The moment the Wall Street Journal News Alert crossed my desktop Friday night, I thought of Harry Potter’s final splash, and how the dastardly New York Times spoiled the book publisher’s marketing ploy, I mean plan.
You see, The Journal upset the apple cart by purchasing Alan Greenspan’s new tome and running with a piece on it in spite of the publisher’s meticulously crafted PR/marketing plan that called for the news to hold through the weekend.
I immediately thought about penning a follow-up post to the one I did on the Times’s pre-release release of the Potter news, but was in weekend mode, so I passed.
Well, today, Motoko Rich, writing in The New York Times, did just that. She outlined the challenges publishers face nowadays keeping the media tight-lipped so the orchestrated publicity plan produces maximum awareness and sales.
As my previous post pointed out, why would any news organization, after freely purchasing an embargoed book, agree to honor that artificial embargo, and by so doing, serve as a pawn in the book’s marketing plan anyway? As Motoko explains:
“The task of unveiling a big bookâ€” especially one with great news interest or enormous popular demand â€” has changed dramatically in recent years as players in an increasingly competitive news media seek to be the first to unveil content, and the Internet makes it more difficult to keep books under wraps.”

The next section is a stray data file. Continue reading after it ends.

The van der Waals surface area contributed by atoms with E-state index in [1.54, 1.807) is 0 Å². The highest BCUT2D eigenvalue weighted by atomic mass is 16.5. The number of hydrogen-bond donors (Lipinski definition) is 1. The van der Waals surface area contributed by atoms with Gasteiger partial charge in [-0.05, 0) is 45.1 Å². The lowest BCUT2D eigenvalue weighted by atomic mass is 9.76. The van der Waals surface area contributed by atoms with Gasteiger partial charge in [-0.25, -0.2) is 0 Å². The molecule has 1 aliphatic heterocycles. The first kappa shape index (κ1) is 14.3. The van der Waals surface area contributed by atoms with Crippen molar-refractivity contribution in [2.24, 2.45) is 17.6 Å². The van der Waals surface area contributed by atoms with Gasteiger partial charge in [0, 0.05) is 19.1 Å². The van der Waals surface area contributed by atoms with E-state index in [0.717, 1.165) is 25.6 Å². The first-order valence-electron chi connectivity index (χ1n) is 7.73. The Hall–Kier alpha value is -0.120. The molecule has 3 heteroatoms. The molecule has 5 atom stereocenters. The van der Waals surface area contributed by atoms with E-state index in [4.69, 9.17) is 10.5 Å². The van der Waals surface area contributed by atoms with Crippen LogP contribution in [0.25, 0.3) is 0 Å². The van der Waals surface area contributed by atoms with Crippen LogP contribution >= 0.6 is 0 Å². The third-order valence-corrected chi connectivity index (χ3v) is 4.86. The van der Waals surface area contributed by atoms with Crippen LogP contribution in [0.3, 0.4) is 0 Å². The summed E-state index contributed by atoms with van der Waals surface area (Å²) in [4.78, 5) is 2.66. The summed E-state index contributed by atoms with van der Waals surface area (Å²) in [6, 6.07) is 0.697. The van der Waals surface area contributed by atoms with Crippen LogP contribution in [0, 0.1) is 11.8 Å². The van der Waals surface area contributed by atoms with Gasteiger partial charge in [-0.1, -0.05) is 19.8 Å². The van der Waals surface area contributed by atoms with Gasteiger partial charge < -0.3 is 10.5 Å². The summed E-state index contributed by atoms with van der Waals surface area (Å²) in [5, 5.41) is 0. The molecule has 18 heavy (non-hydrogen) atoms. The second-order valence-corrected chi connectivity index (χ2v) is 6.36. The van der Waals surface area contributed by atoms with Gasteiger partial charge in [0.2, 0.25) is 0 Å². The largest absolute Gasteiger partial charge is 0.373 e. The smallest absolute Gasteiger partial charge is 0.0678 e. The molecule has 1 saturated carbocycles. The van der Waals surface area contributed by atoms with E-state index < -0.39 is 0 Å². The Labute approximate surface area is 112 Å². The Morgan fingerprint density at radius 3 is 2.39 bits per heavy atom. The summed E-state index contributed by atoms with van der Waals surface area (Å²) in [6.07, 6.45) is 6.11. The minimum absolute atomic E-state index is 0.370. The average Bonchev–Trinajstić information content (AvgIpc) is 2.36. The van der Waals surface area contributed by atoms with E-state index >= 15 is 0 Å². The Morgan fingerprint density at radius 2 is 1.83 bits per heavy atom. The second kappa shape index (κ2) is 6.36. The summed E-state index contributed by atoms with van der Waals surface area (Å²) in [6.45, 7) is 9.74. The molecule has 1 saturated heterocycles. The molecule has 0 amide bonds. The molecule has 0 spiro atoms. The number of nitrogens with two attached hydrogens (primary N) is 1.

Still with that competition at a fevered pitch, and the Internet making it oh so easy for a book’s essence to seep out, many formerly willing mainstream outlets are beginning to rethink their traditional agreements:
“‘It takes the wind out of our sails when a reporter gets the book before we go on air, thereâ€™s no doubt about that,’ said Jeff Fager, executive producer of ’60 Minutes.’ He added, ‘Weâ€™re probably going to go into this kind of agreement less often unless the publishers do something different in the way that they distribute the books, making it more difficult for people to get copies of the books before â€˜60 Minutesâ€™ broadcasts.'”
One difference between Dr. Greenspan and Ms. Rowling: the former Fed chief likely didn’t throw a hissy fit when hearing of the newspaper’s breach of his publisher’s PR plan. I suspect this kind of news paled in comparison to his usual fare.